The following table lists a number of features associated with the Windows 8 operating system that CompTIA wants you to know for the exam, along with a brief description of each.
Key Windows 8 Features
The Windows Start screen, with its tiled look, provides a main location where you can access everything. Depending on whether you have a touch-enabled device or not, how you interact with this screen will differ. The following table lists common actions and ways of navigating the Start screen based on whether you are using touch gestures or a keyboard and mouse.
Navigating the Windows 8 Start Screen
On the Start screen, you can start typing the name of any app, setting, or file and the OS will attempt to find what you are looking for and narrow your options to that. You can also search by using the Search icon (which looks like a magnifying glass) in the upper-right corner of the Start Screen.
As with any operating system installation, the two primary methods of installing Windows 8 are to either perform a clean install or an upgrade. With a clean install, no traces of any previous operating system are kept, and the main concern is that the hardware meets (or preferably, exceeds) the minimum requirements. Clean installs are usually done with new hardware and virtual machines (and, to a limited extent, multiple boot installations).
With an upgrade, the focus is on keeping something from the previous operating system that was installed earlier on the machine. That "something" can be user accounts, data, apps, or almost anything else. In the simplest sense, if you're keeping any existing data, consider it an upgrade otherwise it is a clean install.
When the upgrade is done without removing the existing operating system (the norm), this is known as an in-place upgrade. Windows 8.1 can do an in-place upgrade only from Windows 7 or Windows 8, and the following table shows the upgrade possibilities (since Windows RT 8 is designed for preinstallation on tablets, there is not an upgrade path for it).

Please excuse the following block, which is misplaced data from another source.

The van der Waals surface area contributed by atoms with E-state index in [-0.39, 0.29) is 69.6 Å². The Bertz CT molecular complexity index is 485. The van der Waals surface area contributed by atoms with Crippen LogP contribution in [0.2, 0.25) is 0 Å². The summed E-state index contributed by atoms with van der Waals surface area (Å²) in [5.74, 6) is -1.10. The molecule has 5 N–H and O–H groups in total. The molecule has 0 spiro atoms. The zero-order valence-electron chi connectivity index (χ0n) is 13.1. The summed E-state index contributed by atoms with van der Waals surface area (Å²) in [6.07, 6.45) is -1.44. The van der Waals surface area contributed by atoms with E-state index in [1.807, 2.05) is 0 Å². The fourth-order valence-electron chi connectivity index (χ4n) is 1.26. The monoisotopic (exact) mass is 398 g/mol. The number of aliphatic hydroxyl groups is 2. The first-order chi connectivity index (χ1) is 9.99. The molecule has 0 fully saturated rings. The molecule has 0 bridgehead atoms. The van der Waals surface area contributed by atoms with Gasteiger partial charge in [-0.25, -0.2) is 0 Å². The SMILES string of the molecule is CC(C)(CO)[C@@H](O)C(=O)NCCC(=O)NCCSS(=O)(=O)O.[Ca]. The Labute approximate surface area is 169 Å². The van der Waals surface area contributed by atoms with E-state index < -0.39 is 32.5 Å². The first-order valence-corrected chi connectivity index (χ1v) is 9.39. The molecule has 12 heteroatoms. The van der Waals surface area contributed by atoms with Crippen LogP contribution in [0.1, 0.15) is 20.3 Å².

Windows 8 Upgrade Options
The easiest way to see if your current hardware can run Windows 8.1 is to download and run the Windows 8.1 Upgrade Assistant. Clicking to see more information in the wizard (Compatibility Details) brings up information and it lets you work through each issue individually. A tutorial and link to download the Windows 8.1 Upgrade Assistant can be found here.
When it comes to software, the easiest way to see if your current apps work with Windows 8.1 is to visit the Windows Compatibility Center.
As mentioned, Windows 8 can be installed as an upgrade or a clean installation — accomplished with the Custom option (think custom = clean). When you choose Custom, you can choose whether or not to format the hard disk. If you choose not to format the hard disk, the old operating system is placed in a folder named Windows.old to allow you to attempt to return to the old operating system if needed. After 28 days, any files placed in the Windows.old folder are automatically deleted.
Continuing the theme of looking at topics associated with the newest versions of the CompTIA A+ exams, next month we will look at updates to the software troubleshooting category.